print('Keys of history.history: ', history.history.keys())

fig = plt.figure(figsize=(15,4))
plt.plot(history.history['loss'])
plt.plot(history.history['val_loss'])
plt.legend(['Training loss', 'Validation loss'])
plt.title('Training and Validation Loss')
plt.xlabel('Epoch Number')
plt.ylabel('Loss')
plt.show()
Keys of history.history: dict_keys(['loss', 'val_loss'])


Reconstructing the Input Images

After training the autoencoder, we can look at what the reconstructed input images look like. The predict() method returns the output of the autoencoder for the inputs specified as a parameter. The code below displays the first eight images of the test set in the first row and their corresponding reconstructions in the second row.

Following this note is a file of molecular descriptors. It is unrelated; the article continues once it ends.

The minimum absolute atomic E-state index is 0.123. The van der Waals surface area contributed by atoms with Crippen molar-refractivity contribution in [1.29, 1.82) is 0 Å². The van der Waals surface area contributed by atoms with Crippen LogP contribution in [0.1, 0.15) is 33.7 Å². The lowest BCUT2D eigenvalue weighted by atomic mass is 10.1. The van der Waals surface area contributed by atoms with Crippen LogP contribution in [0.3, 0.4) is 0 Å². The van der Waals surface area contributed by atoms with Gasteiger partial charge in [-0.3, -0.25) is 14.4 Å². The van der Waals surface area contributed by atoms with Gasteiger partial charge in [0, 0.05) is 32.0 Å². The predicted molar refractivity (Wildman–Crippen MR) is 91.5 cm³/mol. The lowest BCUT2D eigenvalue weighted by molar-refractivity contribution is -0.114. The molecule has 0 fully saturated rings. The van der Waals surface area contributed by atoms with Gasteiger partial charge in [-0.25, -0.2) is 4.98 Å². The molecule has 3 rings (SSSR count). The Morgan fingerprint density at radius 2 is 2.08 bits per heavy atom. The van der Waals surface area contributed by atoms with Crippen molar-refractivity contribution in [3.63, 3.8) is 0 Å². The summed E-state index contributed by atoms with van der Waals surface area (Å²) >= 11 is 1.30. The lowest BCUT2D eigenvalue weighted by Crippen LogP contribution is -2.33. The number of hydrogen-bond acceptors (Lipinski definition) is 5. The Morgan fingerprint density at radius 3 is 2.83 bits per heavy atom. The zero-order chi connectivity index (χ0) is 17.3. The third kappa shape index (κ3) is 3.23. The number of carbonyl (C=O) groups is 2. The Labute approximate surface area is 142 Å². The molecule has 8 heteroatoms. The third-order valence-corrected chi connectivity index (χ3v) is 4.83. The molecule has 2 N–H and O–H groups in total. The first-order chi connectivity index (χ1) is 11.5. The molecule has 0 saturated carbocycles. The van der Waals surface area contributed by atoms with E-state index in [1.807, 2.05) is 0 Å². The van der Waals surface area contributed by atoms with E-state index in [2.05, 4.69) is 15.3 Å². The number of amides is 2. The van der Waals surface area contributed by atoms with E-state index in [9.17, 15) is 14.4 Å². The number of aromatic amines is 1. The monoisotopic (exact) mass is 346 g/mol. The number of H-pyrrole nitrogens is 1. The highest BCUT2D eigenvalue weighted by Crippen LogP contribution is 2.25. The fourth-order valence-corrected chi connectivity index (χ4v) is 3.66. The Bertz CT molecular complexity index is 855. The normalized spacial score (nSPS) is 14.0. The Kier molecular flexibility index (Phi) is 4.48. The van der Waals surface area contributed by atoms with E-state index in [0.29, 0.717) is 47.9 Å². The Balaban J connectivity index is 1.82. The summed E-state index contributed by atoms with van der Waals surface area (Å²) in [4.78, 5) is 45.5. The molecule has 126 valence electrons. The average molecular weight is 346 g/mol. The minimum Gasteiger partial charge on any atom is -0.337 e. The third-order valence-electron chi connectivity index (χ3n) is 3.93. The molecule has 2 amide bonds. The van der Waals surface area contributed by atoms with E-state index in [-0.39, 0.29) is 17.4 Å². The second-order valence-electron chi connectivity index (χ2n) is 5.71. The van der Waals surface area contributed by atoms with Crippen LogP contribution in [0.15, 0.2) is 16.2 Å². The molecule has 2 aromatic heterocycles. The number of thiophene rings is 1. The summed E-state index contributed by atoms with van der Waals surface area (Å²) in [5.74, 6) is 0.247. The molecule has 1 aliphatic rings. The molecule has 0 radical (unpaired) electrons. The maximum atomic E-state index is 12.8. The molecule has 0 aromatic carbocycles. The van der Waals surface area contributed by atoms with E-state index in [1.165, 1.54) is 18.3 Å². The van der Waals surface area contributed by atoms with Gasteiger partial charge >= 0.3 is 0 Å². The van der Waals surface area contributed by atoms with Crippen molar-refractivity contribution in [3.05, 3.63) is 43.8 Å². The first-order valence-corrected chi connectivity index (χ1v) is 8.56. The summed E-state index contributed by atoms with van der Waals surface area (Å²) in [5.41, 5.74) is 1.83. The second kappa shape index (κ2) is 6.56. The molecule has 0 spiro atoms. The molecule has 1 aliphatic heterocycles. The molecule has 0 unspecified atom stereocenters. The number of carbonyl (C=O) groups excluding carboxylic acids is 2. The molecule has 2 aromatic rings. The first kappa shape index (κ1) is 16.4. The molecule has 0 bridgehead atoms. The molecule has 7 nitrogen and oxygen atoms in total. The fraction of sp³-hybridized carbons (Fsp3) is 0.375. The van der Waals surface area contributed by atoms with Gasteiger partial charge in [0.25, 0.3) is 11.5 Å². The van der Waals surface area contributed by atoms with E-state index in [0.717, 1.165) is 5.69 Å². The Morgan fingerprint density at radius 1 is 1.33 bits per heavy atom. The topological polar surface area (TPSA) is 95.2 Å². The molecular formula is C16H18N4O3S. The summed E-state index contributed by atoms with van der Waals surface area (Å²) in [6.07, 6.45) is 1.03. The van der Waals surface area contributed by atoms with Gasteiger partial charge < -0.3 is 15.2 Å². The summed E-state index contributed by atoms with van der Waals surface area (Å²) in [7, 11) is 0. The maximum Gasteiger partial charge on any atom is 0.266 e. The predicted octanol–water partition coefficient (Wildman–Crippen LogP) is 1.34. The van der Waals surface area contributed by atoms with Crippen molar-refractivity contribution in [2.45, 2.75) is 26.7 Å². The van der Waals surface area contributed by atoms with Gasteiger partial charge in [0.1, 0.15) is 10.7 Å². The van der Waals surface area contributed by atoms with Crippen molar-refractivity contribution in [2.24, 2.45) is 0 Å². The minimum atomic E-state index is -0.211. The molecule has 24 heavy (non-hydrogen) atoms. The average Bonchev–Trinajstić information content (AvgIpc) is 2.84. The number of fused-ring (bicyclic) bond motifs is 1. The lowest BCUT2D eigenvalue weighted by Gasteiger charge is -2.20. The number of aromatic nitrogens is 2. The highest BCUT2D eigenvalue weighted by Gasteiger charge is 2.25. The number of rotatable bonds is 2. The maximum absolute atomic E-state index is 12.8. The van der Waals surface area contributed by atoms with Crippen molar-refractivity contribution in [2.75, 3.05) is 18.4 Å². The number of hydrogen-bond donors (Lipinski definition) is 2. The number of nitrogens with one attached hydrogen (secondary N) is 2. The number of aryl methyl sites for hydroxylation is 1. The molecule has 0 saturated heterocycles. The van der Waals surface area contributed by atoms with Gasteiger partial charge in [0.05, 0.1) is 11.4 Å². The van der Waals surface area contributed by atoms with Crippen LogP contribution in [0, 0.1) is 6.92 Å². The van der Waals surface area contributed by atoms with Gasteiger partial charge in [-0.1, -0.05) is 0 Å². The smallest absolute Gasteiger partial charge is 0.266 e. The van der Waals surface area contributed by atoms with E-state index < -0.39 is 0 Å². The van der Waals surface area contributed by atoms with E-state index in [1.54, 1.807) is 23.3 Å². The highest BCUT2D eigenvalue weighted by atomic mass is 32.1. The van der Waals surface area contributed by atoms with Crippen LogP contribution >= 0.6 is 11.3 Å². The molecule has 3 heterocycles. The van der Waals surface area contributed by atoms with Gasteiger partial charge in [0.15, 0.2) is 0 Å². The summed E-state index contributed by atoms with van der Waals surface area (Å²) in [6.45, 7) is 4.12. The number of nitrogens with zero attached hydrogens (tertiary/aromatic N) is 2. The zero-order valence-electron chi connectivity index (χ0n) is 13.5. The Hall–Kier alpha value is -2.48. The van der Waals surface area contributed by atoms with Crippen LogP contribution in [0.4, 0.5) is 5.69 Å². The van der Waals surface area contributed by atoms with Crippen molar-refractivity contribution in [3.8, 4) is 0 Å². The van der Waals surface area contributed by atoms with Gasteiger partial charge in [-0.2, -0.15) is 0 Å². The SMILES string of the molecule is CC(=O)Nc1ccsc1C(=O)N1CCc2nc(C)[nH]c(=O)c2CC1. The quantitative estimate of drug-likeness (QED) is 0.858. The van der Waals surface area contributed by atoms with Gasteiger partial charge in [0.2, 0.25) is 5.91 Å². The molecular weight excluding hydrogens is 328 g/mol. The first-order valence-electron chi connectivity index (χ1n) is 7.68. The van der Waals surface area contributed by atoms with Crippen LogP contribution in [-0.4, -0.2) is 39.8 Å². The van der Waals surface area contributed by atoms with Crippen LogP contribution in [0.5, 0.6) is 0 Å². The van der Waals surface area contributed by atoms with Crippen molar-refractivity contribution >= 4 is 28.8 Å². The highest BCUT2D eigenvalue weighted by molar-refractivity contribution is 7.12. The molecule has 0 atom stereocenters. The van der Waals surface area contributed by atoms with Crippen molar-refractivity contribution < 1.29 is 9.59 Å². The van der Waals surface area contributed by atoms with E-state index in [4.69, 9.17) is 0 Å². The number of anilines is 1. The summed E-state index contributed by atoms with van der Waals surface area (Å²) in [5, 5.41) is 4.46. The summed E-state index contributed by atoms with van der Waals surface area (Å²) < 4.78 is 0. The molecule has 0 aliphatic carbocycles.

# Reconstruction
reconstructed_test = autoencoder.predict(test_X)
# Display the inputs and reconstructions
total_cols = 8
fig, ax = plt.subplots(nrows=2, ncols=total_cols,
figsize=(18,4),
subplot_kw=dict(xticks=[], yticks=[]))

for j in range(total_cols):
ax[0, j].imshow(test_X[j, :, :])
ax[1, j].imshow(reconstructed_test[j, :, :])
plt.title('Input Images (Top Row) and Their Reconstruction by the Autoencoder (Bottom Row)', y=-0.4, x=-5)
plt.show()

The reconstructed images are quite interesting. We can see that they are an approximation of the original images and each closely replicates the facial expression of the input face. This makes them useful for augmenting a limited training set with more examples. You can generate as many images as needed by training the autoencoder multiple times. The reconstructed faces will vary with each run as the weights of the autoencoder are initialized randomly.